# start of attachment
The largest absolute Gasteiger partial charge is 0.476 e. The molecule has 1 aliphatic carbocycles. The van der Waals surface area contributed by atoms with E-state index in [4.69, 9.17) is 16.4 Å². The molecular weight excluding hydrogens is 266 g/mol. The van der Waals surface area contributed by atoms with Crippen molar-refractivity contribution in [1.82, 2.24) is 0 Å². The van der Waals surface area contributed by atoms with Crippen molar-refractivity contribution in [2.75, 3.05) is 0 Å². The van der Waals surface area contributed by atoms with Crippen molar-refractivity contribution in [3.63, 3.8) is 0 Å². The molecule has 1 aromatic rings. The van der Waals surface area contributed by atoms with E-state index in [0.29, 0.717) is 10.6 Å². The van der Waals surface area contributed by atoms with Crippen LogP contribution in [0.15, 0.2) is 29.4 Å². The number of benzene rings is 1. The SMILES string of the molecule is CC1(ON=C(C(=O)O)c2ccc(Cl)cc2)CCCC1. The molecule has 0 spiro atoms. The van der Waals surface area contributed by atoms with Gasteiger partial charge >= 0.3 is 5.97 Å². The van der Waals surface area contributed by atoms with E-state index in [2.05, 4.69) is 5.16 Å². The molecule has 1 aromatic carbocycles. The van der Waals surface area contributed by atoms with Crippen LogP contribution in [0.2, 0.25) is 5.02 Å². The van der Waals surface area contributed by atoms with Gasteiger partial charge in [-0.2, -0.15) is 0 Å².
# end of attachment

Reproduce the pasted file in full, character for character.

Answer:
The largest absolute Gasteiger partial charge is 0.476 e. The molecule has 1 aliphatic carbocycles. The van der Waals surface area contributed by atoms with E-state index in [4.69, 9.17) is 16.4 Å². The molecular weight excluding hydrogens is 266 g/mol. The van der Waals surface area contributed by atoms with Crippen molar-refractivity contribution in [1.82, 2.24) is 0 Å². The van der Waals surface area contributed by atoms with Crippen molar-refractivity contribution in [2.75, 3.05) is 0 Å². The van der Waals surface area contributed by atoms with Crippen molar-refractivity contribution in [3.63, 3.8) is 0 Å². The molecule has 1 aromatic rings. The van der Waals surface area contributed by atoms with E-state index in [0.29, 0.717) is 10.6 Å². The van der Waals surface area contributed by atoms with Crippen LogP contribution in [0.15, 0.2) is 29.4 Å². The number of benzene rings is 1. The SMILES string of the molecule is CC1(ON=C(C(=O)O)c2ccc(Cl)cc2)CCCC1. The molecule has 0 spiro atoms. The van der Waals surface area contributed by atoms with Gasteiger partial charge >= 0.3 is 5.97 Å². The van der Waals surface area contributed by atoms with E-state index in [2.05, 4.69) is 5.16 Å². The molecule has 1 aromatic carbocycles. The van der Waals surface area contributed by atoms with Crippen LogP contribution in [0.2, 0.25) is 5.02 Å². The van der Waals surface area contributed by atoms with Gasteiger partial charge in [-0.2, -0.15) is 0 Å².